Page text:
A simple stylish dish using a cut of beef that requires a bit of experience to cook well. I got my butcher to butterfly the steak. We discussed which direction to roll it and his advice was to not worry about grain but go for aesthetics.
I brought the steak home rolled in the direction suggested by the butcher,
as a reminder of how to do it.
1/4 cup olive oil
1/4 cup red wine vinegar
2 cloves of garlic, crushed
Salt and pepper
600 g hanger steak, in a single piece, butterflied (I got my butcher to do it, and it's called onglet in French)
2 red peppers
A handful of baby spinach leaves or a piece of chard leaf, washed and dried
6 thin slices of dry cured ham or bacon
Pesto (preferably freshly made)
2 tbsp finely grated parmesan cheese (or similar hard Italian cheese)
- Whisk the oil, vinegar, garlic, salt and pepper in a shallow dish.
- Lay the steak out in the dish, turn it over to make sure it's all covered in marinade and set aside for a few hours.
- Char the peppers by sitting them directly on flaming gas burners, turning every few seconds with metal tongs, then set aside to cool.
- Scrape the charred skin off the peppers, core them and cut into quarters.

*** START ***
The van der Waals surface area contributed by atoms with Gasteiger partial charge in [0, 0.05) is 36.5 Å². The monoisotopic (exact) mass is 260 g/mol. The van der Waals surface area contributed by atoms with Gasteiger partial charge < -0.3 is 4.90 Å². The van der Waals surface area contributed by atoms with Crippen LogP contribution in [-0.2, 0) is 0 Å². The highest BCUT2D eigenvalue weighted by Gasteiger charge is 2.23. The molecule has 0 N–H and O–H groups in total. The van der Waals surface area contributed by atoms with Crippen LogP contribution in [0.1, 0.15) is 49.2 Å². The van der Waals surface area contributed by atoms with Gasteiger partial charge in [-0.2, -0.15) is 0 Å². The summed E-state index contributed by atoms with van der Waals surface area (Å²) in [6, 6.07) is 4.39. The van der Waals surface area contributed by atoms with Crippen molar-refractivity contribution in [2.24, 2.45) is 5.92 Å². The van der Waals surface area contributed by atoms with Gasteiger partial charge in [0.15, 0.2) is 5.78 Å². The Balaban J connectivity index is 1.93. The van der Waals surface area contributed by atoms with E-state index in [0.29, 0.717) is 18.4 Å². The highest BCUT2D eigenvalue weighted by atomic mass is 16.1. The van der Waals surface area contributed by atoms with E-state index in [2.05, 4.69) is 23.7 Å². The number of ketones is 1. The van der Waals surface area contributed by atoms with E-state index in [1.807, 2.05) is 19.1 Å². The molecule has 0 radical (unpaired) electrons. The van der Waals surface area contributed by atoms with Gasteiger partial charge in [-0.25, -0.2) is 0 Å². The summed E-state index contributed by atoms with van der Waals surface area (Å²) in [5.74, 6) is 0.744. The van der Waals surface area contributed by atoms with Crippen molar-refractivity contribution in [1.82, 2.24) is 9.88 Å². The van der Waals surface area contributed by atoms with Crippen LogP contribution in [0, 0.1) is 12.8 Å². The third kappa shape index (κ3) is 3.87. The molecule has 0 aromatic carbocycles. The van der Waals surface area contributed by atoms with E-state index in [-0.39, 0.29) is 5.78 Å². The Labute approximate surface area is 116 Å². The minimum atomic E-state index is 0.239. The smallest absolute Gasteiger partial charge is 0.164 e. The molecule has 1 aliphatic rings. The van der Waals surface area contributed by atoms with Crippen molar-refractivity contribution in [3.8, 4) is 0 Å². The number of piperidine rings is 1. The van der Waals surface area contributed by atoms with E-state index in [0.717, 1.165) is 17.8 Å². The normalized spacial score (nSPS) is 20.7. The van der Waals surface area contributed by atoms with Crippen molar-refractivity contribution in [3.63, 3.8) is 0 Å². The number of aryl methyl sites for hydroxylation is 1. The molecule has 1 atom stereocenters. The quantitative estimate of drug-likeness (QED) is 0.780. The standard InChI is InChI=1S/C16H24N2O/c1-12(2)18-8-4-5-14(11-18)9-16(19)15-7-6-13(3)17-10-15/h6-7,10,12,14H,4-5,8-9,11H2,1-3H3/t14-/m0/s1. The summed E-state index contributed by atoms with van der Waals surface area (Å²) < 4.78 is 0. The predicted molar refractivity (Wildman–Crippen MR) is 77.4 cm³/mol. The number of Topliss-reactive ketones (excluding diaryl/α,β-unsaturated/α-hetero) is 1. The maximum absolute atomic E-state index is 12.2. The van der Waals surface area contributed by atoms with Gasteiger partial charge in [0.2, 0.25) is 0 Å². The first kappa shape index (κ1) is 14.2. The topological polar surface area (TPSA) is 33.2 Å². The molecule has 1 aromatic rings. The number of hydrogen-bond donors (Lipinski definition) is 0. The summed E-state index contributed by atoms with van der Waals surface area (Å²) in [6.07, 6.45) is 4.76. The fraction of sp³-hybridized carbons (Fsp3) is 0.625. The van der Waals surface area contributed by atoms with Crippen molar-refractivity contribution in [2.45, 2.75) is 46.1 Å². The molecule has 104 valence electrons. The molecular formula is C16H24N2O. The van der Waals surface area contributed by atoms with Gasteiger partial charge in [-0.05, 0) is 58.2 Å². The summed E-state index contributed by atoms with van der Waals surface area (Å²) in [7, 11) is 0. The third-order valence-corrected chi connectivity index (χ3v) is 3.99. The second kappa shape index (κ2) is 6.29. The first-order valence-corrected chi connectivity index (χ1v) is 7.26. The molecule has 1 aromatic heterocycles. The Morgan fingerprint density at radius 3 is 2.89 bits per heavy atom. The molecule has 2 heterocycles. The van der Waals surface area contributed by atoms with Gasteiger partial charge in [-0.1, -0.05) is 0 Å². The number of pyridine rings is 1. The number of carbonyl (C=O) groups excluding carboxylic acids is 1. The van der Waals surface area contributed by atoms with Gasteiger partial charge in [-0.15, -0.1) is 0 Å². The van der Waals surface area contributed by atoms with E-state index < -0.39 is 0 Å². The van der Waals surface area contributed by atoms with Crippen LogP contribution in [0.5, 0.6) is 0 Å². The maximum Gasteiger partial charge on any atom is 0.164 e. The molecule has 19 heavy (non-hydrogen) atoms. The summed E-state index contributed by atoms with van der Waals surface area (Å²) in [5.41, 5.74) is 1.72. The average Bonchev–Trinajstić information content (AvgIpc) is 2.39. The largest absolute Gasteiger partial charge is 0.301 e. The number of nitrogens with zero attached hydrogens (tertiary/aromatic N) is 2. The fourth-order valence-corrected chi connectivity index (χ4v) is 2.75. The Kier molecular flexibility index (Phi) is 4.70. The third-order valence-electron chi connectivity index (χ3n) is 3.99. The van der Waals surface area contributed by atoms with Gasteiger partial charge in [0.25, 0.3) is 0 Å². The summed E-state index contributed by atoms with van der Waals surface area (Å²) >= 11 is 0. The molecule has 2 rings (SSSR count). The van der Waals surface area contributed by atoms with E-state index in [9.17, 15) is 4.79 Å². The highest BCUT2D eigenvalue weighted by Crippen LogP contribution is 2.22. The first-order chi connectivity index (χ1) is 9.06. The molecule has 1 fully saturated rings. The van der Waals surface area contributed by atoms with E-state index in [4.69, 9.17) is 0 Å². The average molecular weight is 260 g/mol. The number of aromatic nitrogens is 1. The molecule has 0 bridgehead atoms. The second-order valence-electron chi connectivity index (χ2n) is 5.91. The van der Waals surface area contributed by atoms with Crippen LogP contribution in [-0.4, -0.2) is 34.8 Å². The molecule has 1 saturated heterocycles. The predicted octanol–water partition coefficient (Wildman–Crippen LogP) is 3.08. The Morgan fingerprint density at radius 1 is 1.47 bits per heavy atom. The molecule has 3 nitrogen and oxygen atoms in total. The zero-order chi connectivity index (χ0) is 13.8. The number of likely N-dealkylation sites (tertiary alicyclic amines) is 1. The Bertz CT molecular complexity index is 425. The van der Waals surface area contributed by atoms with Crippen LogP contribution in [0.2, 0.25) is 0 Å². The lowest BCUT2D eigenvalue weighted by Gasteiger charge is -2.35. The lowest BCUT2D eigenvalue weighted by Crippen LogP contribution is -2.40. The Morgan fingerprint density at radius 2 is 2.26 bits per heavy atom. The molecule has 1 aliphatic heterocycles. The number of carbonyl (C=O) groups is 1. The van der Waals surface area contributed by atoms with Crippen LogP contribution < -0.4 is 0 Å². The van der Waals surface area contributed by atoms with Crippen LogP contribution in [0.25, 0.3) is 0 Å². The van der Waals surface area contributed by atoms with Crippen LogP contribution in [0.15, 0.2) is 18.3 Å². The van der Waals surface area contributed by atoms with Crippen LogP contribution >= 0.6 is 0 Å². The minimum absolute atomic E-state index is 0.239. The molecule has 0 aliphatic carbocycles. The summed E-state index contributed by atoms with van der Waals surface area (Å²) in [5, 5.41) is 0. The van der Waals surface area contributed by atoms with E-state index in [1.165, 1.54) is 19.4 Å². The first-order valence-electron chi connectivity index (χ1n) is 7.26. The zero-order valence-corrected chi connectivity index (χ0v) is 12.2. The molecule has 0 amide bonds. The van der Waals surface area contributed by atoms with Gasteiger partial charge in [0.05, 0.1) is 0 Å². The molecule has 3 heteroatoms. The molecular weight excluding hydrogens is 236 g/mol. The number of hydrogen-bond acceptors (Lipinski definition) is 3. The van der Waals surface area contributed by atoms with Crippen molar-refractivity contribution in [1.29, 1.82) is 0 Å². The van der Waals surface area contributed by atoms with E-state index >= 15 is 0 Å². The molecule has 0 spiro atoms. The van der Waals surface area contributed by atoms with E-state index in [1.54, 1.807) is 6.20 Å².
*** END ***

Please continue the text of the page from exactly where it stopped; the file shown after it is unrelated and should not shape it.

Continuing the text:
- Heat the oven to 180C.
- Take the steak out of the marinade and lay it out flat. Reserve the marinade.
- Spread the steak with pesto, then cover it with slices of ham, followed by the spinach leaves, then pepper slices. Sprinkle with parmesan cheese and season.
- Roll the steak around its stuffing. The roughly rectangular piece of steak will have two raggedy sides and two fairly straight. Roll it from one raggedy side to the other for the neatest effect, so that the straight edges form even spirals each end.
- Tie the roulade in about three places.
- Put the roulade in a baking tray, pour over the reserved marinade and cook for 30 minutes in the oven.
- At the end of 30 minutes turn the oven off and let the roulade rest in the cooling oven for 15 minutes.
- Thickly slice the roulade. Serves 3.
The steak marinating.
The steak was from grass fed Blonde d'Aquitaine cattle from Chateauroux, purchased from the butcher in Preuilly. The vegetables came from my local organic market garden, Les Jardins Vergers de la Petite Rabaudière, on the outskirts of Preuilly. They sell from the farm every Tuesday evening and at the market in Preuilly every Thursday morning. Instead of peppers, I used homemade pickled mild chillies (piment d'Espelette) grown at the Jardins Vergers. You could use bottled peppers, but this dish needs to be generously salted to counter the sweetness. The cheese was Gran Mulino (uncertified parmesan style), purchased on special at the supermarket. The pesto was from a bottle, also from the supermarket, and was not very good. The bacon was from a frozen bulk catering pack of British smoked finely sliced bacon. It was good quality for not much money, as purchases from Noz often are.
Bacon and slivers of pickled chilli as part of the stuffing.
A piece of chard leaf cut to size, grated hard cheese and some salt and pepper are the final layers.
Rolled and tied ready for the oven.